I presume the goal is to allow both the word-by-word rendering and the more-natural-to-English positioning of "mom" first. Report cases where either is missing (as you seem to be fairly new to the course, it'll spare you some angst to just expect a good deal of lingering inconsistency from this course; simply use the report button where applicable and help the course improve; it's very actively being worked on at the moment)
Swahili has 16 noun classes and adjectives will vary depending on the noun. Usiku is in class 11 (the u-noun class) and 'njema' corresponds to class 9/10 (the n-noun classes) - the plural of "usiku" is "siku" (just like the day) and in that case you could use "siku njema" if you find a context for "good nights".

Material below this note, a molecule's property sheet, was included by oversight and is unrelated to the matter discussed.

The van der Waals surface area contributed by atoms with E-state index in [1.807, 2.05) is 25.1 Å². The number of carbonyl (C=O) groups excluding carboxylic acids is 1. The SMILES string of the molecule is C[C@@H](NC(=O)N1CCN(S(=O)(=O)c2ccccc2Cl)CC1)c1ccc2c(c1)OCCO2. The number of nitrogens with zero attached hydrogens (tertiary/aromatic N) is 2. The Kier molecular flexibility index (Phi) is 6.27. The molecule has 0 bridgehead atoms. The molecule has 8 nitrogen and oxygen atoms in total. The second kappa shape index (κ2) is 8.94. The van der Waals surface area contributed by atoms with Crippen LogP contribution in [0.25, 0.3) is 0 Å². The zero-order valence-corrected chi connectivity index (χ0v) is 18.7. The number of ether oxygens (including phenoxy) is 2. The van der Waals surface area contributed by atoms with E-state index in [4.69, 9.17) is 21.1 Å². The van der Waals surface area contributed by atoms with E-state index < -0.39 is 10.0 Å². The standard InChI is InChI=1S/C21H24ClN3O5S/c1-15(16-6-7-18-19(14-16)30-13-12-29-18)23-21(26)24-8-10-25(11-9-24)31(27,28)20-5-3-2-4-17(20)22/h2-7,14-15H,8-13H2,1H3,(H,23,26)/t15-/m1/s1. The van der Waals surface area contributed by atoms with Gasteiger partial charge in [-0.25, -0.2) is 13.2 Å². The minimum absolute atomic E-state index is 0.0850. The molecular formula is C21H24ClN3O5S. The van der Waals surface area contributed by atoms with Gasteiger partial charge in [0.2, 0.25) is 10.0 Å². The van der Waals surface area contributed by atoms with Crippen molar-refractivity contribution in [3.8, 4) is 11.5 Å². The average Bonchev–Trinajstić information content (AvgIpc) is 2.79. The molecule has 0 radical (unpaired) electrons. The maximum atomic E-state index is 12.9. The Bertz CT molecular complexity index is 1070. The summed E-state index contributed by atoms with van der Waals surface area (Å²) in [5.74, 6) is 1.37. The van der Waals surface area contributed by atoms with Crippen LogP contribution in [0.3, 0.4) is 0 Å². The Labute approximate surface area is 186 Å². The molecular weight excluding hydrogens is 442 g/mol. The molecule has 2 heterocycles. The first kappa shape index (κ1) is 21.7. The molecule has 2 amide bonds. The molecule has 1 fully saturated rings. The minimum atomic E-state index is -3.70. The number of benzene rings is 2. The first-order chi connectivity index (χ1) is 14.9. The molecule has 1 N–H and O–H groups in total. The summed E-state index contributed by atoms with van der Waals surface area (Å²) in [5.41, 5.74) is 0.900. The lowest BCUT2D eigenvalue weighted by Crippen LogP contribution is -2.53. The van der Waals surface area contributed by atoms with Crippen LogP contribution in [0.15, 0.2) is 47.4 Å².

In this context, "usiku mwema" is just the set way to say "good night." That's just how the phrase is. It's not technically wrong to say "uskiku mzuri" but that would not likely be used as a sort of "farewell for the night" context. It's not a perfect analogy, but it might sound like someone in english saying "great night" instead of "good night." It's technically the same but doesn't really sound right..
Such phrases are known as "irreversible binomials" (among other things). Good translation yields a natural result, not simply a word by word rendering, and that includes reversing the order of reversible binomials when appropriate, just as includes reversing the order of noun and modifying adjective when the default order of those differs between languages.